7

I am trying to increase brightness of a grayscale image. cv2.imread() returns a numpy array. I am adding integer value to every element of the array. Theoretically, this would increase each of them. After that I would be able to put upper threshold of 255 and get the image with the higher brightness.

Here is the code:

grey = cv2.imread(path+file,0)

print type(grey)

print grey[0]

new = grey + value

print new[0]

res = np.hstack((grey, new))

cv2.imshow('image', res)
cv2.waitKey(0)
cv2.destroyAllWindows()

However, numpy addition apparently does something like that:

new_array = old_array % 256

Every pixel intensity value higher than 255 becomes a remainder of dividing by 256.

As a result, I am getting dark instead of completely white.

Here is the output:

<type 'numpy.ndarray'>
[115 114 121 ..., 170 169 167]
[215 214 221 ...,  14  13  11]

And here is the image:

enter image description here

How can I switch off this remainder mechanism? Is there any better way to increase brightness in OpenCV?

1
  • Note that the images are NumPy arrays and grey + value runs the NumPy addition operator. It is not OpenCV that does this. Oct 7 '21 at 21:45
19

One idea would be to check before adding value whether the addition would result in an overflow by checking the difference between 255 and the current pixel value and checking if it's within value. If it does, we won't add value, we would directly set those at 255, otherwise we would do the addition. Now, this decision making could be eased up with a mask creation and would be -

mask = (255 - grey) < value

Then, feed this mask/boolean array to np.where to let it choose between 255 and grey+value based on the mask.

Thus, finally we would have the implementation as -

grey_new = np.where((255 - grey) < value,255,grey+value)

Sample run

Let's use a small representative example to demonstrate the steps.

In [340]: grey
Out[340]: 
array([[125, 212, 104, 180, 244],
       [105,  26, 132, 145, 157],
       [126, 230, 225, 204,  91],
       [226, 181,  43, 122, 125]], dtype=uint8)

In [341]: value = 100

In [342]: grey + 100 # Bad results (e.g. look at (0,1))
Out[342]: 
array([[225,  56, 204,  24,  88],
       [205, 126, 232, 245,   1],
       [226,  74,  69,  48, 191],
       [ 70,  25, 143, 222, 225]], dtype=uint8)

In [343]: np.where((255 - grey) < 100,255,grey+value) # Expected results
Out[343]: 
array([[225, 255, 204, 255, 255],
       [205, 126, 232, 245, 255],
       [226, 255, 255, 255, 191],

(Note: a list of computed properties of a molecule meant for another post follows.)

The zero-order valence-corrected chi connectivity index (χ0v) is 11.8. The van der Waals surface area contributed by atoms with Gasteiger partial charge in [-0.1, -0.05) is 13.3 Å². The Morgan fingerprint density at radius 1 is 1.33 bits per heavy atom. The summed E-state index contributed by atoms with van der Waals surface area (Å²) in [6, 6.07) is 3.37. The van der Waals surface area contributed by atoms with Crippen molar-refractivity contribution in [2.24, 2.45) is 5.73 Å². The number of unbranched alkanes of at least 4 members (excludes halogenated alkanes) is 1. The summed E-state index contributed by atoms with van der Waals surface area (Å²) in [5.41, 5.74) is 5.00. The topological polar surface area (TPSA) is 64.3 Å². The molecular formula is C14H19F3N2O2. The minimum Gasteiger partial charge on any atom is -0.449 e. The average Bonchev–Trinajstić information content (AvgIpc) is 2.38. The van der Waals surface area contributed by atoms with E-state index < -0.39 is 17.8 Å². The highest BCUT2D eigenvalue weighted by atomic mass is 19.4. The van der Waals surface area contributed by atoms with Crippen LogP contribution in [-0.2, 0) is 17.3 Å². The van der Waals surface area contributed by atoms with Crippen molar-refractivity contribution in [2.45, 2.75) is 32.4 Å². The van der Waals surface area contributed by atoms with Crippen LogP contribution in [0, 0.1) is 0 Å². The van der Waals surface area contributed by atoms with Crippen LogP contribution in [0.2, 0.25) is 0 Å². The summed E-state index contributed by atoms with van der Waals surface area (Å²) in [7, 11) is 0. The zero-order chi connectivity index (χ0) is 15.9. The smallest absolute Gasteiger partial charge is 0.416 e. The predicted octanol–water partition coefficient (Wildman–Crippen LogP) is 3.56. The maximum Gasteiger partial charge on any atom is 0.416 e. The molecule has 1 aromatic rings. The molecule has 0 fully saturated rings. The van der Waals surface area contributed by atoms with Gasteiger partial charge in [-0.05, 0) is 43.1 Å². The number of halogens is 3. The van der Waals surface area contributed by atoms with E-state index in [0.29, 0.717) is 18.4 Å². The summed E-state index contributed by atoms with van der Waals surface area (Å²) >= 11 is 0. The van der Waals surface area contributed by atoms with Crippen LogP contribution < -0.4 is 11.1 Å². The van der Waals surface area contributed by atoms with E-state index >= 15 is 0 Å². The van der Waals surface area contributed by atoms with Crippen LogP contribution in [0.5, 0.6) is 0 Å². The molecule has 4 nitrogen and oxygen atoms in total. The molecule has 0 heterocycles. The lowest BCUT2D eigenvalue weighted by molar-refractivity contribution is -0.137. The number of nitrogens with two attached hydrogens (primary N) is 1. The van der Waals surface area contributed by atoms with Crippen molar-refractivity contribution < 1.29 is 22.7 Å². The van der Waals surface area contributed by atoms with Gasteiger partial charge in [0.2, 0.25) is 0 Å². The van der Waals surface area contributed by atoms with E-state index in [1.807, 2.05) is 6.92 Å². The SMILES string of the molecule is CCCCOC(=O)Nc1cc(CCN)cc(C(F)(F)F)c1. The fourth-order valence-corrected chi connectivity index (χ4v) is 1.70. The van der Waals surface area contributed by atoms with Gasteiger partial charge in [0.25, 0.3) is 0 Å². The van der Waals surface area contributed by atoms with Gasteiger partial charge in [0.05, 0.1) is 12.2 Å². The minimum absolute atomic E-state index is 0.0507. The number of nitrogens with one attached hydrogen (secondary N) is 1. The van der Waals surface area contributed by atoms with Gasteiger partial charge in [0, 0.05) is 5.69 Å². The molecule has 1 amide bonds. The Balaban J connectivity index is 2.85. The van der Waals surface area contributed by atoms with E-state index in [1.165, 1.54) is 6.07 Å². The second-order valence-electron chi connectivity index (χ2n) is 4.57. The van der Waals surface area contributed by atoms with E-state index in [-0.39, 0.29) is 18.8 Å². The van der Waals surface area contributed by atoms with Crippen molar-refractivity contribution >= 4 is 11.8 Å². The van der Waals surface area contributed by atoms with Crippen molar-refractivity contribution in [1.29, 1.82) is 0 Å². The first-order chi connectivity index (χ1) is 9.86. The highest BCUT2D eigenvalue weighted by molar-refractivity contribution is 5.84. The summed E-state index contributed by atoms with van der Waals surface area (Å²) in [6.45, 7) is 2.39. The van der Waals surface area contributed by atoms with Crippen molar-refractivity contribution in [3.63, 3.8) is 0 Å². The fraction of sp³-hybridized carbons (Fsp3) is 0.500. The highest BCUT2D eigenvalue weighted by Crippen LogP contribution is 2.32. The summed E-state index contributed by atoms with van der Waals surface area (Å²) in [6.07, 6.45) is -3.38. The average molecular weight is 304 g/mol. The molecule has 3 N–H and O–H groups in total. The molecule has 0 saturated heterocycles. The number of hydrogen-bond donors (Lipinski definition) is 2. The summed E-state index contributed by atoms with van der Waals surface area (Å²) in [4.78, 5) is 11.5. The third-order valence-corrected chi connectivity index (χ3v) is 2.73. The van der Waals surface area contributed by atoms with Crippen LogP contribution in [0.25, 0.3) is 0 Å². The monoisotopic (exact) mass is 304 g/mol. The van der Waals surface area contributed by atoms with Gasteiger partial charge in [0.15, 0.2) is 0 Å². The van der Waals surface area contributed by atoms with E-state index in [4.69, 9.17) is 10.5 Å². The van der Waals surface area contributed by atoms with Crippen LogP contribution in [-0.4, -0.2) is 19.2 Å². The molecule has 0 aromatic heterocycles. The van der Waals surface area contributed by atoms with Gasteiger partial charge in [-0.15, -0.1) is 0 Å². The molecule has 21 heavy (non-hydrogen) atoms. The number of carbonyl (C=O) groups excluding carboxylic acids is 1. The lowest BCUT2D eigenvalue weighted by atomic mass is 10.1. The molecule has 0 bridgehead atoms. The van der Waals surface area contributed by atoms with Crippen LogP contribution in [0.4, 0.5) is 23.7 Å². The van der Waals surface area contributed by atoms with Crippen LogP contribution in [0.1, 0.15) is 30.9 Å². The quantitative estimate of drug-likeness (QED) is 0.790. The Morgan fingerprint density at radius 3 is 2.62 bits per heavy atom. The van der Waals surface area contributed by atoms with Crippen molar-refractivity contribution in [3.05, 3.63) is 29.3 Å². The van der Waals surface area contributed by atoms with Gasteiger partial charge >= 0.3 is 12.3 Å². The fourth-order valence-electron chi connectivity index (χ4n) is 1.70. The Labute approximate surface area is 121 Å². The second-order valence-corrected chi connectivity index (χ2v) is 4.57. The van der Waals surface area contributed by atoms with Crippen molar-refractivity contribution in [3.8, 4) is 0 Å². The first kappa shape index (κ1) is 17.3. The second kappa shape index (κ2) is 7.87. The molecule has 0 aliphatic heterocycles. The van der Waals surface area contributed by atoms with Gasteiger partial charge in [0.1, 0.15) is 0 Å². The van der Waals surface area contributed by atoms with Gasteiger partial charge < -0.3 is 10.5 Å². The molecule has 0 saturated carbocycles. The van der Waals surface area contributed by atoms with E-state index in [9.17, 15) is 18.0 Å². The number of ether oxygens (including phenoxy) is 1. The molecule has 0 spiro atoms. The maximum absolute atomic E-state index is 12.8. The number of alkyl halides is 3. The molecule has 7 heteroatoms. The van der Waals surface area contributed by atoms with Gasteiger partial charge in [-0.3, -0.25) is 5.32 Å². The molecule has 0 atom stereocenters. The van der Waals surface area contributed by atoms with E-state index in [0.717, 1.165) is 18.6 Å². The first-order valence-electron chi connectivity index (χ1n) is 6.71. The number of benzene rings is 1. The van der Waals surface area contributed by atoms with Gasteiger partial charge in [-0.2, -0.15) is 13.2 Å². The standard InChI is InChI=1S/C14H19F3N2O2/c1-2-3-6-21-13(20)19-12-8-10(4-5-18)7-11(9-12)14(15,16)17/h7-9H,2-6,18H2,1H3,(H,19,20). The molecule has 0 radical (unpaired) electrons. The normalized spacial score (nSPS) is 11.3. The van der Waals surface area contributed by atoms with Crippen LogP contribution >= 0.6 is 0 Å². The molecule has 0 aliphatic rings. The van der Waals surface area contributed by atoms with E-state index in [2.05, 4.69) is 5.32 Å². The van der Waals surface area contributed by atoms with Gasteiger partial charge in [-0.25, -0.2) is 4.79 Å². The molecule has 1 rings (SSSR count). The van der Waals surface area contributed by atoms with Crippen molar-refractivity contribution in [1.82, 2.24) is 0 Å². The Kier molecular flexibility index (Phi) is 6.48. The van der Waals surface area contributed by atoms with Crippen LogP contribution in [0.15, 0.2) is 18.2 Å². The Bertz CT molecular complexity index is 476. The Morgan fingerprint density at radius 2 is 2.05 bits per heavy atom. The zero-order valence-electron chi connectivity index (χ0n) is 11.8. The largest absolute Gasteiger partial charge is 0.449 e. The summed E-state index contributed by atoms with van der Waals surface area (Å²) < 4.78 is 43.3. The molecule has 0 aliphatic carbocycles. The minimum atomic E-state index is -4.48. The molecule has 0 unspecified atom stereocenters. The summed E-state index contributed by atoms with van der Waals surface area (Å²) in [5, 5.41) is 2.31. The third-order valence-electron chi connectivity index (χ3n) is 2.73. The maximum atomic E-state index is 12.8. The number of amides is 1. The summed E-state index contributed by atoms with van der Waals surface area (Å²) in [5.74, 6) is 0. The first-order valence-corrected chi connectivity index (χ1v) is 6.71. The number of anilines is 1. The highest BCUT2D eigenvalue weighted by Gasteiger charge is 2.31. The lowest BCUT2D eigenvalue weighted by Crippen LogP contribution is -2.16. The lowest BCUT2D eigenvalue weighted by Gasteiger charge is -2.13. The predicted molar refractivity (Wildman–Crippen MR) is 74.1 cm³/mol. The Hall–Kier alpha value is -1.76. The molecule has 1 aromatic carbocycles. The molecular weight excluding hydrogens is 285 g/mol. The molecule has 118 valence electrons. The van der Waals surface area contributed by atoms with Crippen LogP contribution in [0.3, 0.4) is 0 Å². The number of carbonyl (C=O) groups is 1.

[255, 255, 143, 222, 225]], dtype=uint8)

Testing on sample image

Using the sample image posted in the question to give us arr and using value as 50, we would have -

enter image description here

5

Here is another alternative:

# convert data type
gray = gray.astype('float32')

# shift pixel intensity by a constant
intensity_shift = 50
gray += intensity_shift

# another option is to use a factor value > 1:
# gray *= factor_intensity

# clip pixel intensity to be in range [0, 255]
gray = np.clip(gray, 0, 255)

# change type back to 'uint8'
gray = gray.astype('uint8)
2

Briefly, you should add 50 to each value, find maxBrightness, then thisPixel = int(255 * thisPixel / maxBrightness)

You have to run a check for an overflow for each pixel. The method suggested by Divakar is straightforward and fast. You actually might want to increment (by 50 in your case) each value and then normalize it to 255. This would preserve details in bright areas of your image.

1

Use OpenCV's functions. They implement "saturating" math.

new = cv.add(grey, value)

Documentation for cv.add

When you only write new = grey + value, that isn't OpenCV doing the work, that is numpy doing the work. And numpy does nothing special. Wrap-around for integers is standard behavior.

0

An alternate approach that worked efficiently for me is to "blend in" a white image to the original image using the blend function in the PIL>Image library.

from PIL import Image
correctionVal = 0.05 # fraction of white to add to the main image
img_file = Image.open(location_filename)
img_file_white = Image.new("RGB", (width, height), "white")
img_blended = Image.blend(img_file, img_file_white, correctionVal)

img_blended = img_file * (1 - correctionVal) + img_file_white * correctionVal

Hence, if correctionVal = 0, we get the original image, and if correctionVal = 1, we get pure white.

This function self-corrects for RGB values exceeding 255.

Blending in black (RGB 0, 0, 0) reduces brightness.

0

I ran into a similar issue, but instead of addition, it was scaling image pixels in non-uniform manner.

The 1-D version of this:

a=np.array([100,200,250,252,255],dtype=np.uint8)
scaling=array([ 1.1,  1.2,  1.4,  1.2,  1.1])
result=np.uint8(a*scaling)

This gets you the overflow issue, of course; the result:

array([110, 240,  94,  46,  24], dtype=uint8)

The np.where works:

result_lim=np.where(a*scaling<=255,a*scaling,255)

yields result_lim as:

array([ 110.,  240.,  255.,  255.,  255.])

I was wondering about timing, I did this test on a 4000 x 6000 image (instead of 1D array), and found the np.where(), at least for my conditions, took about 2.5x times as long. Didn't know if there was a better/faster way of doing this. The option of converting to float, doing the operation, and then clipping as noted above was a bit slower than the np.where() method.

Don't know if there are better methods for this.

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